Sicherheitsingenieur, Mar. 1996, Vol.27, No.3, p.22-23.
Jankovic J.T., Ihle R., Vick D.O.
Occupant generated carbon dioxide as a measure of dilution ventilation efficiency
Dilution chamber tests were carried out to test a model for estimating the rate of decay of occupant generated carbon dioxide after workers have left a work area. The slope of the decay curve was used to calculate the number of effective air changes per unit time and hence the effective ventilation rate. Tests in 34 locations showed that the number of air changes, as measured by carbon dioxide decay, was positively correlated with subjective assessment of ventilation effectiveness.
American Industrial Hygiene Association Journal, Aug. 1996, Vol.57, No.8, p.756-759. Illus. 8 ref.
Régnier R., Dessagne J.M., Bonthoux F., Aubertin G.
Surface treatment tanks - Exhaust performance of slots
Cuves de traitement de surface - Performance de captage de fentes d'aspiration [in French]
An experimental study was carried out to determine the exhaust performances of lateral exhaust slots on surface treatment tanks. Full-scale models of different width/length ratios were tested in a wind tunnel simulating controlled air draught intensity and direction in an exhaust flowrate range covering the values generally recommended. The implementation of the recommendations of the INRS Practical Ventilation Guide leads in the case of a unilateral slot to efficiencies ranging from almost 100% to 60%, depending on the global risk level under consideration. These results apply with antagonistic air draught of 0.5m/s. To maintain the performances, the exhaust rate must be modulated in proportion with air draught intensity. The direction of air draught is also very important. The lesser sensitivity of the bilateral slot solution to air draughts was clearly demonstrated, and this is the only suitable solution for the largest tanks when the efficiency target is over 95%.
Cahiers de notes documentaires - Hygiène et sécurité du travail, 4th Quarter 1996, No.165, Note No.2030-165-96, p.425-441. Illus. 12 ref.
http://www.inrs.fr/htm/cuves_traitement_surface_performance_captage.html [in French]
Fontaine J.R., Braconnier R., Rapp R., Aubertin G.
EOL: A predictive ventilation software applicable to workplace air purification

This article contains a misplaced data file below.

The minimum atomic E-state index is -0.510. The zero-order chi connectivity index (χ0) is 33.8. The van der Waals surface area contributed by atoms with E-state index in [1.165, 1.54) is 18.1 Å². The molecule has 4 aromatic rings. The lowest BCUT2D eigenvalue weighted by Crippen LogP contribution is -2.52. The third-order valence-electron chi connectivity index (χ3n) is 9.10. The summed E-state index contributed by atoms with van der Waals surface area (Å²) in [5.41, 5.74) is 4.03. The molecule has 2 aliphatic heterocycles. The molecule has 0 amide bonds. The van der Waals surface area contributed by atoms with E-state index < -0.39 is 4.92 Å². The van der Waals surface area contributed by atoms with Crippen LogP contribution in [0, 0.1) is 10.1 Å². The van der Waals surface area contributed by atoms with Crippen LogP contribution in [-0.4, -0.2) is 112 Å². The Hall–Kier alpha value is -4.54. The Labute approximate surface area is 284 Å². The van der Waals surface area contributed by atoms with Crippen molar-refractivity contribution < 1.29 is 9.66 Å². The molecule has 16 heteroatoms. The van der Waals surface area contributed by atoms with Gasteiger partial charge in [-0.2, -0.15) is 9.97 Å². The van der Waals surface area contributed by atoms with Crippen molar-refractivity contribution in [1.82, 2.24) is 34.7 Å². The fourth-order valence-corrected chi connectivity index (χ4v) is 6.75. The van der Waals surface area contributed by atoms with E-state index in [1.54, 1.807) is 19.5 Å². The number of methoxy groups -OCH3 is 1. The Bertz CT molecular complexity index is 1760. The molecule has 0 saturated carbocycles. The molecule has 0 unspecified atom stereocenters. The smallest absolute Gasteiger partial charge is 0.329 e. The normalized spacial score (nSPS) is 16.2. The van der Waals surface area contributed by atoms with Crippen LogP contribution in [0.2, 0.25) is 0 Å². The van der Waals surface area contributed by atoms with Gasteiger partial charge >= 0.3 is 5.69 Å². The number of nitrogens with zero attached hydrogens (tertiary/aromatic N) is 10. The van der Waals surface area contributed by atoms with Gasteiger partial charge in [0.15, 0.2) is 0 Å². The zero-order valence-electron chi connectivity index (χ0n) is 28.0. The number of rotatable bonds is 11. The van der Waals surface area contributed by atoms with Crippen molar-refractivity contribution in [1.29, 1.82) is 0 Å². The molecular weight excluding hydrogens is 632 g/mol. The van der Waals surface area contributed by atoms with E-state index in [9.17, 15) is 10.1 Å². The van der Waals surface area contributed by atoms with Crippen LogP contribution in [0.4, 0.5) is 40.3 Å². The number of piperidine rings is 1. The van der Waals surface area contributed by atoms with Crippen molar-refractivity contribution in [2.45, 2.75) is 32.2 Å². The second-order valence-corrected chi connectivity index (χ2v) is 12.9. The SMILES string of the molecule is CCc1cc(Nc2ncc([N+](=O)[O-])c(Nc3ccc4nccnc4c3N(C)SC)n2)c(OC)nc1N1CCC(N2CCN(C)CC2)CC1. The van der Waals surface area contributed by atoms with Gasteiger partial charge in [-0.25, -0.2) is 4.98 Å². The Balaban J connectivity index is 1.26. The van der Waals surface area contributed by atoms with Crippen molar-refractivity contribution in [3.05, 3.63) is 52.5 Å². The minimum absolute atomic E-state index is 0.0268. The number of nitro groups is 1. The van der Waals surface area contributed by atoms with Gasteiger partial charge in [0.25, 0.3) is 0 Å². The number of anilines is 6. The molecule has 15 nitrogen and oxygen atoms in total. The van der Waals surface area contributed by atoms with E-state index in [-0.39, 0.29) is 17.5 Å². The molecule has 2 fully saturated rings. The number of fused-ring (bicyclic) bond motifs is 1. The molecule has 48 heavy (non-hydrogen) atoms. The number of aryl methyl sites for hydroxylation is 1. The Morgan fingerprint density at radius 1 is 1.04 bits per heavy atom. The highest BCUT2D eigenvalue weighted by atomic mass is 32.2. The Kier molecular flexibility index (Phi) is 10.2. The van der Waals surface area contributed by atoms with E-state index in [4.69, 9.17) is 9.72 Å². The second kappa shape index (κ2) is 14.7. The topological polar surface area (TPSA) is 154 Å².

EOL: un logiciel de ventilation prévisionnelle applicable à l'assainissement de l'air des locaux de travail [in French]
Software for predicting ventilation behaviour (EOL), developed in France by the INRS, is presented. The physical and mathematical bases of the programme are summarized followed by explanations of its use, with particular emphasis on the input of boundary conditions. Finally, some simple examples of numerical simulations using EOL are presented: painting booths, premises with below-the-floor heating, air flow produced by a complex diffuser, laboratory fume hoods, office ventilation.
Cahiers de notes documentaires - Hygiène et sécurité du travail, 4th Quarter 1996, No.165, Note No.2029-165-96, p.409-424. Illus. 12 ref.
http://www.inrs.fr/htm/eol_logiciel_ventilation_previsionnelle_applicable.html [in French]
Acoustics - Method for the measurement of airborne noise emitted by small air-moving devices
Acoustique - Méthode de mesurage du bruit aérien émis par les petits équipements de ventilation [in French]
This international standard specifies a method for measuring airborne noise emitted by small air-moving devices such as those cooling electronic, electrical and mechanical equipment. It describes a method and the test apparatus for determining and reporting the airborne noise emitted by small air-moving devices (AMD) as a function of the airflow and the fan static pressure developed by the air-moving device on the test apparatus. Contents: scope; normative references; definitions (sound power level, air-moving device, fan, test plenum, air-moving device performance curve, point of operation, overall static efficiency of air-moving device, standard air density, frequency range of interest); measurement uncertainty; design and performance requirements for test plenum; installation; operation of air-moving device; measurement procedure; information to be recorded; information to be reported. Illustrations; informative annexes (data formats for presentation, test report).